Izawwlgood wrote:I really wish they changed their goals to instead of bringing resources back to Earth, simply utilized them in space. Say, construct something in orbit around the moon.
Actually, They are planning on doing stuff for utilization in space first. This article has some good information:http://blogs.discovermagazine.com/badas ... can-do-it/
Once a suitable asteroid is found, the idea is not to mine it right away for precious metals to return to Earth, Lewicki told me, but instead to tap it for volatiles — materials with low boiling points such as water, oxygen, nitrogen, and so on, which also happen to be critical supplies for use in space.
The idea behind this is to gather these materials up and create in situ space supply depots. Water is very heavy and incompressible, so it’s very difficult to launch from Earth into space (Lewicki quoted a current price of roughly $20,000 per liter to get water into space). But water should be abundant on some asteroids, locked up in minerals or even as ice, and in theory it shouldn’t be difficult to collect it and create a depot. Future astronauts can then use these supplies to enable longer stays in space — the depots could be put in Earthbound trajectories for astronauts, or could be placed in strategic orbits for future crewed missions to asteroids. Lewicki didn’t say specifically, but these supplies could be sold to NASA — Planetary Resources would make quite a bit money while saving NASA quite a bit. Win-win.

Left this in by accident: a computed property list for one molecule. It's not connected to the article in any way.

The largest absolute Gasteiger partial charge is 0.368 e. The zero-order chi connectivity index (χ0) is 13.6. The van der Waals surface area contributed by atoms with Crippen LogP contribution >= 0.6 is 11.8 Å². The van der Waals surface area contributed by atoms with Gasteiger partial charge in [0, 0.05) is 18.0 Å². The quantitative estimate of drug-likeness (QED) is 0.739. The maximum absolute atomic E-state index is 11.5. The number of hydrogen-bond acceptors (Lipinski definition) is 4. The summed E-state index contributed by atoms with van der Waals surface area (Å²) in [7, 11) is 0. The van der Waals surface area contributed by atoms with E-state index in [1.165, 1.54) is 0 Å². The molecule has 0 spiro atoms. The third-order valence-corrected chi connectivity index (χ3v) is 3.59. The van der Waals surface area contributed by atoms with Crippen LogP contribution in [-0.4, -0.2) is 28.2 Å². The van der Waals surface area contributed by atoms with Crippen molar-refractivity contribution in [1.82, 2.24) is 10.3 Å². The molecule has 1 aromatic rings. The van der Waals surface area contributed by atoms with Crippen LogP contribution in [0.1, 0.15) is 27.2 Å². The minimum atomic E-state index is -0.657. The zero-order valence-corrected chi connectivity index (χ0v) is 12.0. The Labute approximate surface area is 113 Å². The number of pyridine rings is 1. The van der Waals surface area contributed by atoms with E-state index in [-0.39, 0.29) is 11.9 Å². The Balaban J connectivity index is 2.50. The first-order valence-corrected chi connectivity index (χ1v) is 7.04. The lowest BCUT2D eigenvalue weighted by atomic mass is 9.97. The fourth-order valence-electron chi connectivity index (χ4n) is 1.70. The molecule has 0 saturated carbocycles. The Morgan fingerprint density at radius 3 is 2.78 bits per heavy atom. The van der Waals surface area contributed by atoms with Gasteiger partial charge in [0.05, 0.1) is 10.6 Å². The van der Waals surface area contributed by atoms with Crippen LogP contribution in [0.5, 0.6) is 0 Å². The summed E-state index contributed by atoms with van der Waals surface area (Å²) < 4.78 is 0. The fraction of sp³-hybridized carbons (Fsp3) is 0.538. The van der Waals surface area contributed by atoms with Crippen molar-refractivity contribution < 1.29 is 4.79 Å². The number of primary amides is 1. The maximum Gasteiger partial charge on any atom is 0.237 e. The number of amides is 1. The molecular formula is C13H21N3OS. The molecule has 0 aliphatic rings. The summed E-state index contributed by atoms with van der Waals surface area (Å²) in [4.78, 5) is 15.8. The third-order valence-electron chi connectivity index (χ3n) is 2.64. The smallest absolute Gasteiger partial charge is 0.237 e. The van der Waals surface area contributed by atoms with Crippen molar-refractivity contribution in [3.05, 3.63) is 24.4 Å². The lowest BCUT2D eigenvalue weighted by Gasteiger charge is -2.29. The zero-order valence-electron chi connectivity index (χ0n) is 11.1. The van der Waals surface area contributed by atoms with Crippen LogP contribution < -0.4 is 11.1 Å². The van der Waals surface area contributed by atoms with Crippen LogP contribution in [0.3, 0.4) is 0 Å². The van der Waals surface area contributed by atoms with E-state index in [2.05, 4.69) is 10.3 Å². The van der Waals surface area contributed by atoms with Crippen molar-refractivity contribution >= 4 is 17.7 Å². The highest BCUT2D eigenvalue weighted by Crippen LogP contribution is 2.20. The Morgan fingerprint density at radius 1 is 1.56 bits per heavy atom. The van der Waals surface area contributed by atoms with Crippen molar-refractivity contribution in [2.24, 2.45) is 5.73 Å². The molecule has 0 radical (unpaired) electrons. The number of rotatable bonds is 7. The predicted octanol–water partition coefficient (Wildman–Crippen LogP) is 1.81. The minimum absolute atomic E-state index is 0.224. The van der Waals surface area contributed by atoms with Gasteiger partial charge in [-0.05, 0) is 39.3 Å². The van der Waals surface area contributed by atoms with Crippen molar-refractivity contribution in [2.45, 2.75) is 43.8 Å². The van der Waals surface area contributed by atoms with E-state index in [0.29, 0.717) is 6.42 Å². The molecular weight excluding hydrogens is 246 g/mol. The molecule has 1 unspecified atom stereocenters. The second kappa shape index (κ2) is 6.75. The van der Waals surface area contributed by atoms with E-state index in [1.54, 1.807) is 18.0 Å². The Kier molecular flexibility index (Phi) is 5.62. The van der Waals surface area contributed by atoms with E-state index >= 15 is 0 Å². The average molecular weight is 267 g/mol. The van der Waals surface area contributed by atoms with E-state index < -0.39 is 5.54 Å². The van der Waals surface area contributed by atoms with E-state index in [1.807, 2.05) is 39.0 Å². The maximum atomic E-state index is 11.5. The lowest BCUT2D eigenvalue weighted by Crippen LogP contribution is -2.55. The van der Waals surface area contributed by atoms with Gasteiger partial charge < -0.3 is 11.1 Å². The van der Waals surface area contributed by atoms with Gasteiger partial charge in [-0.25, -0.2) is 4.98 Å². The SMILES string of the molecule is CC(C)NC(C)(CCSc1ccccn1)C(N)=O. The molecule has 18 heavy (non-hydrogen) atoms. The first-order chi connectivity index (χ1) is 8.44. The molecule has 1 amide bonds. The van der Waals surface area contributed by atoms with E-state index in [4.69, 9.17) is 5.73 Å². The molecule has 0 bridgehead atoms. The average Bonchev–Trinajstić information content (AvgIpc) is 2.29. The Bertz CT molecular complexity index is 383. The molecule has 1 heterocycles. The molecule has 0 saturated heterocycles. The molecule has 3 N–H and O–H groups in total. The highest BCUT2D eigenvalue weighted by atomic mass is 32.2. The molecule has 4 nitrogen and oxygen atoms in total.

morriswalters wrote:Let me see if I get what all the excitement is about. A group of men want to attempt to jump beyond the orbit of mars, match orbits with a chunk of something, and attempt to reduce it to something that can be transported, and return it to earth. Is that correct? So let me see if I understand how that would work. We boost it out of the gravity well to LEO, we then inject it into an orbit that would carry it to the region between Mars and Jupiter. Once there it visits the some object that is visible from here or they make it smart enough to find an object that we can't see. They then must assay the object to see if it's worth the effort to return. Then they would mine it and return with the ore or maybe a semi-refined product. Everything must be on board or we must use multiple launches with fuel. Without doing any calculations it seems like a very pricy way to mine anything. And kind of iffy if you take into account the amount of technology flying around in one state or another that didn't make it to various destinations.
It would seem like a better idea to beat down the cost to LEO, get back to the moon and then build Mars probes and mining machines out of native Lunar Materials on the Moon. Can anybody tell me how much you gain launching from the moon or Lunar orbit?